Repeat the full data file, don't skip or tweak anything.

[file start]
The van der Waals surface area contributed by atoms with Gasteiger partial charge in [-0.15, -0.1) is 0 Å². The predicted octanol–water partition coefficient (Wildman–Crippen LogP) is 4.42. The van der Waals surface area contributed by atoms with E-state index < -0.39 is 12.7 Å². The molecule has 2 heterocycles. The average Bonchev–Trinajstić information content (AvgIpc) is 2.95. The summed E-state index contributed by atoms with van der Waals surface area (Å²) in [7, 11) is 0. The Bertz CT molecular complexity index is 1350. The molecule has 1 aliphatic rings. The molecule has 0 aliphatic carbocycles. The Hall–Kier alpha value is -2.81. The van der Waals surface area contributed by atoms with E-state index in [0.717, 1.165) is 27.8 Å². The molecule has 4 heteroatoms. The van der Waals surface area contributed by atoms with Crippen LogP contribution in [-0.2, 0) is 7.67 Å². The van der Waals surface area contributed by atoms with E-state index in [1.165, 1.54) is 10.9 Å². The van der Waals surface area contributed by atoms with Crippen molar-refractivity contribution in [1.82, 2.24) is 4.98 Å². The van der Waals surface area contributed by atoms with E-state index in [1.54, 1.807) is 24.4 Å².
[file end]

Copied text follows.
The van der Waals surface area contributed by atoms with Gasteiger partial charge in [-0.15, -0.1) is 0 Å². The predicted octanol–water partition coefficient (Wildman–Crippen LogP) is 4.42. The van der Waals surface area contributed by atoms with E-state index < -0.39 is 12.7 Å². The molecule has 2 heterocycles. The average Bonchev–Trinajstić information content (AvgIpc) is 2.95. The summed E-state index contributed by atoms with van der Waals surface area (Å²) in [7, 11) is 0. The Bertz CT molecular complexity index is 1350. The molecule has 1 aliphatic rings. The molecule has 0 aliphatic carbocycles. The Hall–Kier alpha value is -2.81. The van der Waals surface area contributed by atoms with E-state index in [0.717, 1.165) is 27.8 Å². The molecule has 4 heteroatoms. The van der Waals surface area contributed by atoms with Crippen LogP contribution in [-0.2, 0) is 7.67 Å². The van der Waals surface area contributed by atoms with E-state index in [1.165, 1.54) is 10.9 Å². The van der Waals surface area contributed by atoms with Crippen molar-refractivity contribution in [1.82, 2.24) is 4.98 Å². The van der Waals surface area contributed by atoms with E-state index in [1.54, 1.807) is 24.4 Å².